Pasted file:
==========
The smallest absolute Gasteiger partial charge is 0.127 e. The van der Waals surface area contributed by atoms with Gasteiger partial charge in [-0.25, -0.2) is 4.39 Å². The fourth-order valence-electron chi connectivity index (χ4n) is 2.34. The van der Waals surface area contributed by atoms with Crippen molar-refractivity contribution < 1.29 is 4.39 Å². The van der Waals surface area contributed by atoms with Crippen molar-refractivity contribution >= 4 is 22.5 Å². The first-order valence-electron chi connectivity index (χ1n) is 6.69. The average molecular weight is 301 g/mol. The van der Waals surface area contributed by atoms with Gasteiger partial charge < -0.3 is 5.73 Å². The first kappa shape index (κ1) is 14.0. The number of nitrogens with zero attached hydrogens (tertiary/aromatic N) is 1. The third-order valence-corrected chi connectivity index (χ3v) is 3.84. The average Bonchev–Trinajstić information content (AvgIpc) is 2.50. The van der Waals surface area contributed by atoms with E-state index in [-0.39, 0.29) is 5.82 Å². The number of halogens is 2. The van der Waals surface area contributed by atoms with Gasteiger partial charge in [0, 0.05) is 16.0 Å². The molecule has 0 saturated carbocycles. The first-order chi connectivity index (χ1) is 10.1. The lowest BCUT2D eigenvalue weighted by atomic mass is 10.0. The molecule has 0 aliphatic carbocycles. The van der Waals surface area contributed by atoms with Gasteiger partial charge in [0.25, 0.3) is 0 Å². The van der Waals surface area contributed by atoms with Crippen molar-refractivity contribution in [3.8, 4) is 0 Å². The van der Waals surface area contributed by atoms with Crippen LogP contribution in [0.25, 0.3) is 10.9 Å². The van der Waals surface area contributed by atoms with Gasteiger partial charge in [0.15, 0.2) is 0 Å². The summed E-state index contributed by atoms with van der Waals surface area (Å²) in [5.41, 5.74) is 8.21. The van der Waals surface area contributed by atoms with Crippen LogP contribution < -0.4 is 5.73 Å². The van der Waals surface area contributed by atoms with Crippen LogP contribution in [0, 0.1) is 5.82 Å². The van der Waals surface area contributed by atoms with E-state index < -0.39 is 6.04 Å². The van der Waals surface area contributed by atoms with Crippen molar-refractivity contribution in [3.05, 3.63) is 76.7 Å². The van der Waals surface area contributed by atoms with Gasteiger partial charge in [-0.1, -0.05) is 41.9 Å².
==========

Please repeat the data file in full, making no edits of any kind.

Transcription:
The smallest absolute Gasteiger partial charge is 0.127 e. The van der Waals surface area contributed by atoms with Gasteiger partial charge in [-0.25, -0.2) is 4.39 Å². The fourth-order valence-electron chi connectivity index (χ4n) is 2.34. The van der Waals surface area contributed by atoms with Crippen molar-refractivity contribution < 1.29 is 4.39 Å². The van der Waals surface area contributed by atoms with Crippen molar-refractivity contribution >= 4 is 22.5 Å². The first-order valence-electron chi connectivity index (χ1n) is 6.69. The average molecular weight is 301 g/mol. The van der Waals surface area contributed by atoms with Gasteiger partial charge < -0.3 is 5.73 Å². The first kappa shape index (κ1) is 14.0. The number of nitrogens with zero attached hydrogens (tertiary/aromatic N) is 1. The third-order valence-corrected chi connectivity index (χ3v) is 3.84. The average Bonchev–Trinajstić information content (AvgIpc) is 2.50. The van der Waals surface area contributed by atoms with E-state index in [-0.39, 0.29) is 5.82 Å². The number of halogens is 2. The van der Waals surface area contributed by atoms with Gasteiger partial charge in [0, 0.05) is 16.0 Å². The molecule has 0 saturated carbocycles. The first-order chi connectivity index (χ1) is 10.1. The lowest BCUT2D eigenvalue weighted by atomic mass is 10.0. The molecule has 0 aliphatic carbocycles. The van der Waals surface area contributed by atoms with Gasteiger partial charge in [0.25, 0.3) is 0 Å². The van der Waals surface area contributed by atoms with Crippen molar-refractivity contribution in [3.8, 4) is 0 Å². The van der Waals surface area contributed by atoms with Crippen LogP contribution in [0.25, 0.3) is 10.9 Å². The van der Waals surface area contributed by atoms with Gasteiger partial charge in [0.15, 0.2) is 0 Å². The summed E-state index contributed by atoms with van der Waals surface area (Å²) in [5.41, 5.74) is 8.21. The van der Waals surface area contributed by atoms with Crippen LogP contribution < -0.4 is 5.73 Å². The van der Waals surface area contributed by atoms with Crippen LogP contribution in [0, 0.1) is 5.82 Å². The van der Waals surface area contributed by atoms with E-state index < -0.39 is 6.04 Å². The van der Waals surface area contributed by atoms with Crippen molar-refractivity contribution in [3.05, 3.63) is 76.7 Å². The van der Waals surface area contributed by atoms with Gasteiger partial charge in [-0.1, -0.05) is 41.9 Å².